Hearing the door open, H.M. awoke to find someone pointing a gun at her head and ordering her to the ground. The person went back and forth from the garage to the living room, covering his face with the hood of his sweatshirt as he asked H.M. where the money was; another man went into the bedroom. H.M. gave the first man $140 out of her purse. Later, she heard someone in the garage say: "If somebody doesn't tell me where it is, somebody's going to get popped." Elliott answered that he didn't have anything.

Closing arguments The prosecutor argued that defendant was liable for the murder and robbery of Elliott as an aider and abettor, and for the robbery of H.M. as the natural and probable consequence of the plan to do a home invasion robbery; the defendants intended from the start to "make a clean sweep" by going inside the house, and anyone there would inevitably be robbed. Defendant was also guilty of robbery in concert because the defendants together committed or aided and abetted robberies in an inhabited dwelling house; merely entering the attached garage was enough for in-concert liability as to both robberies.

Defense counsel argued that defendant "a 20-year-old kid," got trapped by the older and more hardened co-defendants into going along as they committed their planned crime. He never intended to aid and abet robbery. He did not take any active part in the robbery of Elliott. He did not go into the house to rob H.M., and it was not a natural and probable consequence of anything he did, intended, or agreed to do: he did not know and could not have foreseen that H.M. would be there, let alone that she would be robbed. He was guilty only as an accessory for having taken already stolen marijuana.

The prosecutor retorted that, if under all the circumstances, a reasonable person in defendant's position would have known that the robbery of H.M. was a natural and probable consequence of the original robbery, then defendant was liable for robbing H.M. regardless of what he actually knew.

People v. Hampton, No. C056867, 2009 WL 5136012, at *1-3 (Cal. Ct. App. 3d Dist. Dec. 29, 2009) (Resp't's Lod. Doc. 1).


After sentencing, petitioner appealed from his judgment of conviction to the California Court of Appeal for the Third Appellate District raising issues not raised in his pending amended federal habeas petition. The California Court of Appeal affirmed the judgment of conviction with the exception of remanding the case on sentencing issues with respect to the amount of the crime prevention fee imposed and clerical errors in the abstract of judgment which are irrelevant to these federal habeas proceedings. Petitioner then filed a petition for review which was summarily denied by the California Supreme Court on March 10, 2010.

Next, petitioner filed a habeas petition in the Sacramento County Superior Court on September 22, 2010. Therein, petitioner raised the three issues he raises in his amended federal habeas. The Sacramento County Superior Court denied habeas relief in a written decision on November 4, 2010. Petitioner's habeas petitions to the California Court of Appeal and the California Supreme Court raising these same claims were each summarily denied on March 3, 2011 and August 31, 2011, respectively.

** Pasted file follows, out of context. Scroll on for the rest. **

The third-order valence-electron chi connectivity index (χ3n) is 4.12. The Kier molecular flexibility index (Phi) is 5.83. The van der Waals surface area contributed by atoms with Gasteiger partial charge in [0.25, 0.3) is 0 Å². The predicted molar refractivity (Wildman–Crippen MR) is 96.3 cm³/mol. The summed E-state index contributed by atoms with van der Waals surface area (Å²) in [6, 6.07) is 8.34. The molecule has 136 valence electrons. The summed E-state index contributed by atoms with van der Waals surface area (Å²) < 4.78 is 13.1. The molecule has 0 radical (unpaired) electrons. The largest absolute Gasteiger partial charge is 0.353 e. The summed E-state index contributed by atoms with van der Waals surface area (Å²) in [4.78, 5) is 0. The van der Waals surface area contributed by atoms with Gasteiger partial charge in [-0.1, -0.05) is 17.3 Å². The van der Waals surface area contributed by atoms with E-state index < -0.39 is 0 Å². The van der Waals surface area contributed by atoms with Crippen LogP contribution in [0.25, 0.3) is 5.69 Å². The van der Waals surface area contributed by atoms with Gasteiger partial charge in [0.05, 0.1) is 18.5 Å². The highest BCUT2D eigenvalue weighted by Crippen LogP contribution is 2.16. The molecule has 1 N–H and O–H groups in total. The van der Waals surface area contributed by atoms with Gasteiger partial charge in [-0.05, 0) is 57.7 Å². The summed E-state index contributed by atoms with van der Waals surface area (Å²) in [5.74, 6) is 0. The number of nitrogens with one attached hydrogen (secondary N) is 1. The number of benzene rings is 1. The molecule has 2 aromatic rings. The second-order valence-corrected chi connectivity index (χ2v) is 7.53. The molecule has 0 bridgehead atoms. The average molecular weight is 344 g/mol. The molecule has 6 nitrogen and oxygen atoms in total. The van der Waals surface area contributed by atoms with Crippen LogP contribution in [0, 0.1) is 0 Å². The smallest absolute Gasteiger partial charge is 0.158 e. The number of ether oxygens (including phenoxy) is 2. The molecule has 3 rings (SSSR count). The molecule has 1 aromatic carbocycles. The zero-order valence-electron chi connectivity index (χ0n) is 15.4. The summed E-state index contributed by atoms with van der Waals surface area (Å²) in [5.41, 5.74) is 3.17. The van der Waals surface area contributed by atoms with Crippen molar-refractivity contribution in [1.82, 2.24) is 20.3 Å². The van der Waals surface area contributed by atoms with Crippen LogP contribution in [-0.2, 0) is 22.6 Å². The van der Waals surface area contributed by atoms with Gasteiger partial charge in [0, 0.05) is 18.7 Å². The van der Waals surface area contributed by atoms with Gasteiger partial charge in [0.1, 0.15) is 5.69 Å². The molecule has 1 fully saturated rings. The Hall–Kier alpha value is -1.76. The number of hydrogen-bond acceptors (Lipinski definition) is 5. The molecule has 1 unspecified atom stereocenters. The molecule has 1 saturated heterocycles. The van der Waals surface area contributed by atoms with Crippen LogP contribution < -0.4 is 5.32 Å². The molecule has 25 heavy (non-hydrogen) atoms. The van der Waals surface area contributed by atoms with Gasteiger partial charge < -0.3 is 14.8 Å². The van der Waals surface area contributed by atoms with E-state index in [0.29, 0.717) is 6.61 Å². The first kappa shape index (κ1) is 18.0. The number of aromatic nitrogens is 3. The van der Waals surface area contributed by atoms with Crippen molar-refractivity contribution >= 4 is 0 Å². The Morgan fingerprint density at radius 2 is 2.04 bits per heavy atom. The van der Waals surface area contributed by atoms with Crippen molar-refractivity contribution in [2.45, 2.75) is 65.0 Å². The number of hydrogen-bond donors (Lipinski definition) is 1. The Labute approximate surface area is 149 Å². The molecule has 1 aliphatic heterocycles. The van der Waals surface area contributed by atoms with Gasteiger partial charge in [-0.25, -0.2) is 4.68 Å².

In February 2011, petitioner filed a federal habeas petition in this court. Petitioner asserted in that original petition the following: (1) his judgment of conviction should be vacated due to Batson/Wheeler error at trial; (2) there was insufficient evidence introduced at trial to support his conviction; (3) his judgment of conviction should be vacated due to instructional error (CALCRIM No. 1601); and (4) he received ineffective assistance of counsel. Respondent moved to dismiss the federal petition in June of 2011 arguing that the petition contained two still unexhausted claims. Because petitioner's exhaustion petition was still pending before the California Supreme Court at the time his original federal petition was filed, on November 8, 2011 respondent's motion to dismiss was denied without prejudice and petitioner was directed to file an amended petition containing all claims he wished to proceed upon in this action. (Doc. No. 21.)

In January of 2012 petitioner filed his amended habeas petition which is now before the court in which he presents only the three claims he raised in his state habeas petitions. (Doc. No. 24.) Respondent filed an answer on May 4, 2012 and petitioner filed his traverse in June 2012.


An application for a writ of habeas corpus by a person in custody under a judgment of a state court can be granted only for violations of the Constitution or laws of the United States. 28 U.S.C. § 2254(a). A federal writ is not available for alleged error in the interpretation or application of state law. See Wilson v. Corcoran, 562 U.S.___, ___, 131 S. Ct. 13, 16 (2010); Estelle v. McGuire, 502 U.S. 62, 67-68 (1991); Park v. California, 202 F.3d 1146, 1149 (9th Cir. 2000).

Title 28 U.S.C. § 2254(d) sets forth the following standards for granting federal habeas corpus relief:

An application for a writ of habeas corpus on behalf of a person in custody pursuant to the judgment of a State court shall not be granted with respect to any claim that was adjudicated on the merits in State court proceedings unless the adjudication of the claim -